Advertisement

CCTC Heads to San Diego and Tijuana

December 10, 1985|BILL RITTER | San Diego County Business Editor

Undaunted by a failed leveraged buyout plan by management and seeking cheaper labor costs, Santa Barbara-based Computer & Communications Technology Corp. next month will relocate its magnetic recording heads manufacturing to its Tijuana plant and move its corporate headquarters to San Diego.

The moves will save "millions of dollars" per year, according to Everett Bahre, who is chairman, chief executive and president.

Only about 75 of CCTC's 300 employees in Santa Barbara will move to San Diego--all of them from the headquarters operation, Bahre said.

The company has had a 60,000-square-foot plant in Tijuana, employing 1,200 people, since 1972. The small manufacturing facility in Santa Barbara will be transferred south because the company has been "forced to reduce costs in every way we can," Bahre said.

"We compete in a worldwide market, and we can't compete effectively with these labor costs," he said.

The corporate headquarters move--which will begin next month and end in March--will allow "better utilization of support personnel by providing closer access to Tijuana," he said.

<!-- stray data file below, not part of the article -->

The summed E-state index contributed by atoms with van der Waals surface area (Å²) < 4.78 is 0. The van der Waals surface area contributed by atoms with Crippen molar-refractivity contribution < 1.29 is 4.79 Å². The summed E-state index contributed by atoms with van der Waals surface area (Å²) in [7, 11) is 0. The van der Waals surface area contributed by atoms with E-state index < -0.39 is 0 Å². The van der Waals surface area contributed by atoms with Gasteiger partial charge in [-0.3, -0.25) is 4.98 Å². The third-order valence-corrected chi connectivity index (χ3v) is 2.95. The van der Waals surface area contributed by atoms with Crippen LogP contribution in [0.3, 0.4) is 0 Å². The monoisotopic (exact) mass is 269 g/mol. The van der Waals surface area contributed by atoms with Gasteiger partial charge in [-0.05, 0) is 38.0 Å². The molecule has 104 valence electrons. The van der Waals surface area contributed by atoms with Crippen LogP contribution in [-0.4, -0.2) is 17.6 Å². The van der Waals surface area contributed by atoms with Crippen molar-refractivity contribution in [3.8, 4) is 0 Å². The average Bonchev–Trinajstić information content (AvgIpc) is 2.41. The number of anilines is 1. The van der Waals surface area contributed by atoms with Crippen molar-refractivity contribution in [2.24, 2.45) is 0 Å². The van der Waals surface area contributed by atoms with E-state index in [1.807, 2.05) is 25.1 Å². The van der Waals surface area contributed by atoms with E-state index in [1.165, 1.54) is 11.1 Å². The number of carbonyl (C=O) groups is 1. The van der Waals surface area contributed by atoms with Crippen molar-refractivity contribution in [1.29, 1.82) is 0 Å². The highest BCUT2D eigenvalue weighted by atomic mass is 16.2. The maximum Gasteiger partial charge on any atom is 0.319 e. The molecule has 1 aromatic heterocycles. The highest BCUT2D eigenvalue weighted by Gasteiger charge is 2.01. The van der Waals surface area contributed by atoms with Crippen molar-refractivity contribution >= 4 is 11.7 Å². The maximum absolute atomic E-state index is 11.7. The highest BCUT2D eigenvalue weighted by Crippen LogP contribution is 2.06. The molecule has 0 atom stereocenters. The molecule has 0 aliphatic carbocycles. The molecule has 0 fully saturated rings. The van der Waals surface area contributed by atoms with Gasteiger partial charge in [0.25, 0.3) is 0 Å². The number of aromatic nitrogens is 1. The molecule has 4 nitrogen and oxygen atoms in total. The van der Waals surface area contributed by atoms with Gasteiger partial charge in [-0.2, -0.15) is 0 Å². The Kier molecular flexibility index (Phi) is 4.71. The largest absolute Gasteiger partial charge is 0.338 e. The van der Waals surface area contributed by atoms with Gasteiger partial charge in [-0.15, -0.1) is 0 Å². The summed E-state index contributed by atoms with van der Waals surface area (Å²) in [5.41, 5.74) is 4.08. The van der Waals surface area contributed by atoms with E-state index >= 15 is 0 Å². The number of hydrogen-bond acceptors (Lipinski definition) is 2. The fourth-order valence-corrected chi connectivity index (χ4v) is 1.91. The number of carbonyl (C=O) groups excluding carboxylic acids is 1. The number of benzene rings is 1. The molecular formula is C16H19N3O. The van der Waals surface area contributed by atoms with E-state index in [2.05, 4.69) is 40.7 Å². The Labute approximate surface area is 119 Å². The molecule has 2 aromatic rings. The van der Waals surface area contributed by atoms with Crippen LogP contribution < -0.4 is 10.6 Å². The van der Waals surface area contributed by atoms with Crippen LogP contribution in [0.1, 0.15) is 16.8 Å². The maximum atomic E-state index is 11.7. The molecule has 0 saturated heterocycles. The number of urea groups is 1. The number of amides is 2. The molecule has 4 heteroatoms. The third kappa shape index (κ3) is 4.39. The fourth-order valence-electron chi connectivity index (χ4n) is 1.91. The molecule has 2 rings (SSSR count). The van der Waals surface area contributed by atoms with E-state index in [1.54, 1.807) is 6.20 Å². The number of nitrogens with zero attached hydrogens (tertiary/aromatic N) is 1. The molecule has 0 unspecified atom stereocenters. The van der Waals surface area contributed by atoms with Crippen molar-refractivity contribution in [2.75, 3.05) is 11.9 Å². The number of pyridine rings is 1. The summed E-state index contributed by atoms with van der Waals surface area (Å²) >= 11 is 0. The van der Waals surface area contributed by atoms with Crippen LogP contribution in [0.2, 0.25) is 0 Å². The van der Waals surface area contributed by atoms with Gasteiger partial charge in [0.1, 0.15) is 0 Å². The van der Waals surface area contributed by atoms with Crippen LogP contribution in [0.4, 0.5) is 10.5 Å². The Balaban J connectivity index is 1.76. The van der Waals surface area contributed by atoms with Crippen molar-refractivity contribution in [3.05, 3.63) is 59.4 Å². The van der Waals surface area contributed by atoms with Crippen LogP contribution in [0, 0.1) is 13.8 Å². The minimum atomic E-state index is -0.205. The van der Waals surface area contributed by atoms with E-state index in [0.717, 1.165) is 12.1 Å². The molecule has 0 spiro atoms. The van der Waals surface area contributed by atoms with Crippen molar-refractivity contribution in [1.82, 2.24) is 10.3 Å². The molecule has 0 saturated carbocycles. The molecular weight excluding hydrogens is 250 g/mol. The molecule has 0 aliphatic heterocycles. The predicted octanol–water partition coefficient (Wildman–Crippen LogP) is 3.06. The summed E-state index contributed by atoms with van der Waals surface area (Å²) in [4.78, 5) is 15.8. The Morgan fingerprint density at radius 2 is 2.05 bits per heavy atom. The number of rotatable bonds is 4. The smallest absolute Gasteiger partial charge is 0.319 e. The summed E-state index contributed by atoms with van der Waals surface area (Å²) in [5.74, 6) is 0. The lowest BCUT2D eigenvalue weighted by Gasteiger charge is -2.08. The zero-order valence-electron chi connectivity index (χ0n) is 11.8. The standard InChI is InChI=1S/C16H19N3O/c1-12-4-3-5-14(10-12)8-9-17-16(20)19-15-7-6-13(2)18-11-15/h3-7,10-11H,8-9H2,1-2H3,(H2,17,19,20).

The new facility--35,000 square feet of leased space in Kearny Mesa near Montgomery Field--will "cut down travel and redundancy," Bahre said. "We'll be able to do the job with fewer people more efficiently."

The company's main competitors are National Micronetics in San Diego and Applied Magnetics in Santa Barbara.

Like its competitors, CCTC is suffering from an industrywide slowdown. For the nine months ended Sept. 28, CCTC reported earnings of $417,000, down sharply from $8.4 million in the previous year's comparable period. Revenues dropped 21% to nearly $70 million.

Included in this year's nine-month income was $3.1 million from the sale of 14% of the common stock of Zeta Laboratories, a subsidiary that makes microwave communications equipment. Last month, Bahre and some of his management colleagues withdrew their leveraged buyout offer for CCTC, after the company's board of directors decided that selling the company during a depressed computer market would not be in shareholders' best interests.

Advertisement
Los Angeles Times Articles
|
|
|